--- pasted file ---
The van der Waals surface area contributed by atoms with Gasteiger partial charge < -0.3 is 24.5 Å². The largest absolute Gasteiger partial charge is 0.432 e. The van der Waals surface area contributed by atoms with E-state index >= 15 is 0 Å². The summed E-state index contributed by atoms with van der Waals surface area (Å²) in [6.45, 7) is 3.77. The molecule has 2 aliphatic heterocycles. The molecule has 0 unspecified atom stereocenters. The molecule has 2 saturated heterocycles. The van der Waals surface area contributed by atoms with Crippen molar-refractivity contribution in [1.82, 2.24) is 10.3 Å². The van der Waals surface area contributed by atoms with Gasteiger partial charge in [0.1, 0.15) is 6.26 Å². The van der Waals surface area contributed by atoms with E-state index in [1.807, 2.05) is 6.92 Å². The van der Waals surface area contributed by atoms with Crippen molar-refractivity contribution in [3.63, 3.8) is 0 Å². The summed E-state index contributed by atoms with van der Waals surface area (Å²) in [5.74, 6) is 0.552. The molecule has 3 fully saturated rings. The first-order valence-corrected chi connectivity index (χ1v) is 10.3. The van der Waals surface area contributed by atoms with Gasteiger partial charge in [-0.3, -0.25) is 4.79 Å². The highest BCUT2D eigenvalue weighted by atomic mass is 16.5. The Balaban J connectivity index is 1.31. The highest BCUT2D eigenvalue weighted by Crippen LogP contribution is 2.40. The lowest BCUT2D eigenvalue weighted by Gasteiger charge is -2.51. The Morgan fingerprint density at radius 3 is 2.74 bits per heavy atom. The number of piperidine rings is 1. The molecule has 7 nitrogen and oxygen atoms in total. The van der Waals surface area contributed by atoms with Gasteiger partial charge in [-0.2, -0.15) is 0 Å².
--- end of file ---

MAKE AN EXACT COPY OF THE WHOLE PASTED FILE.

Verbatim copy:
The van der Waals surface area contributed by atoms with Gasteiger partial charge < -0.3 is 24.5 Å². The largest absolute Gasteiger partial charge is 0.432 e. The van der Waals surface area contributed by atoms with E-state index >= 15 is 0 Å². The summed E-state index contributed by atoms with van der Waals surface area (Å²) in [6.45, 7) is 3.77. The molecule has 2 aliphatic heterocycles. The molecule has 0 unspecified atom stereocenters. The molecule has 2 saturated heterocycles. The van der Waals surface area contributed by atoms with Crippen molar-refractivity contribution in [1.82, 2.24) is 10.3 Å². The van der Waals surface area contributed by atoms with Gasteiger partial charge in [0.1, 0.15) is 6.26 Å². The van der Waals surface area contributed by atoms with E-state index in [1.807, 2.05) is 6.92 Å². The van der Waals surface area contributed by atoms with Crippen molar-refractivity contribution in [3.63, 3.8) is 0 Å². The summed E-state index contributed by atoms with van der Waals surface area (Å²) in [5.74, 6) is 0.552. The molecule has 3 fully saturated rings. The first-order valence-corrected chi connectivity index (χ1v) is 10.3. The van der Waals surface area contributed by atoms with Gasteiger partial charge in [-0.3, -0.25) is 4.79 Å². The highest BCUT2D eigenvalue weighted by atomic mass is 16.5. The Balaban J connectivity index is 1.31. The highest BCUT2D eigenvalue weighted by Crippen LogP contribution is 2.40. The lowest BCUT2D eigenvalue weighted by Gasteiger charge is -2.51. The Morgan fingerprint density at radius 3 is 2.74 bits per heavy atom. The number of piperidine rings is 1. The molecule has 7 nitrogen and oxygen atoms in total. The van der Waals surface area contributed by atoms with Gasteiger partial charge in [-0.2, -0.15) is 0 Å².